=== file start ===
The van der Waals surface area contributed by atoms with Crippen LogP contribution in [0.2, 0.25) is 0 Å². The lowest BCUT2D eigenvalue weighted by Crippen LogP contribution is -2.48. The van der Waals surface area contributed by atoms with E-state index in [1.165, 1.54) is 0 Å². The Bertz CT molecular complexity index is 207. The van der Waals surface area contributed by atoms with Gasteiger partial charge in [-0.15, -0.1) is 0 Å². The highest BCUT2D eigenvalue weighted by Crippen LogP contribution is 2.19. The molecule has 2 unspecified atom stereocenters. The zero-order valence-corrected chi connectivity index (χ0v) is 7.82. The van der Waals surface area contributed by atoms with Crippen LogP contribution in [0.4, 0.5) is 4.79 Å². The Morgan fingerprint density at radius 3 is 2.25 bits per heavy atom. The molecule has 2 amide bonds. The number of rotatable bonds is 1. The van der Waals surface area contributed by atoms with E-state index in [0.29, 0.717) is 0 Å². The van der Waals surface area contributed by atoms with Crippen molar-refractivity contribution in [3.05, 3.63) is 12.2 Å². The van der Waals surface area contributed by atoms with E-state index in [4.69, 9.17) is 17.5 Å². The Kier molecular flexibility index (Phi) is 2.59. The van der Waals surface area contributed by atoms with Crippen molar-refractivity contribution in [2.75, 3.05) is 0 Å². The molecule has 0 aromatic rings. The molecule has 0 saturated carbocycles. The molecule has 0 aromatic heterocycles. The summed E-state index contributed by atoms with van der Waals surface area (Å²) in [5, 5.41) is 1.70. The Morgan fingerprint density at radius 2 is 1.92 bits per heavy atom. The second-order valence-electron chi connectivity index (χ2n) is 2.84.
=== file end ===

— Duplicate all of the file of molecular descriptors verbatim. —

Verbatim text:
The van der Waals surface area contributed by atoms with Crippen LogP contribution in [0.2, 0.25) is 0 Å². The lowest BCUT2D eigenvalue weighted by Crippen LogP contribution is -2.48. The van der Waals surface area contributed by atoms with E-state index in [1.165, 1.54) is 0 Å². The Bertz CT molecular complexity index is 207. The van der Waals surface area contributed by atoms with Gasteiger partial charge in [-0.15, -0.1) is 0 Å². The highest BCUT2D eigenvalue weighted by Crippen LogP contribution is 2.19. The molecule has 2 unspecified atom stereocenters. The zero-order valence-corrected chi connectivity index (χ0v) is 7.82. The van der Waals surface area contributed by atoms with Crippen LogP contribution in [0.4, 0.5) is 4.79 Å². The Morgan fingerprint density at radius 3 is 2.25 bits per heavy atom. The molecule has 2 amide bonds. The number of rotatable bonds is 1. The van der Waals surface area contributed by atoms with E-state index in [0.29, 0.717) is 0 Å². The van der Waals surface area contributed by atoms with Crippen molar-refractivity contribution in [3.05, 3.63) is 12.2 Å². The van der Waals surface area contributed by atoms with E-state index in [4.69, 9.17) is 17.5 Å². The Kier molecular flexibility index (Phi) is 2.59. The van der Waals surface area contributed by atoms with Crippen molar-refractivity contribution in [2.75, 3.05) is 0 Å². The molecule has 0 aromatic rings. The molecule has 0 saturated carbocycles. The molecule has 0 aromatic heterocycles. The summed E-state index contributed by atoms with van der Waals surface area (Å²) in [5, 5.41) is 1.70. The Morgan fingerprint density at radius 2 is 1.92 bits per heavy atom. The second-order valence-electron chi connectivity index (χ2n) is 2.84.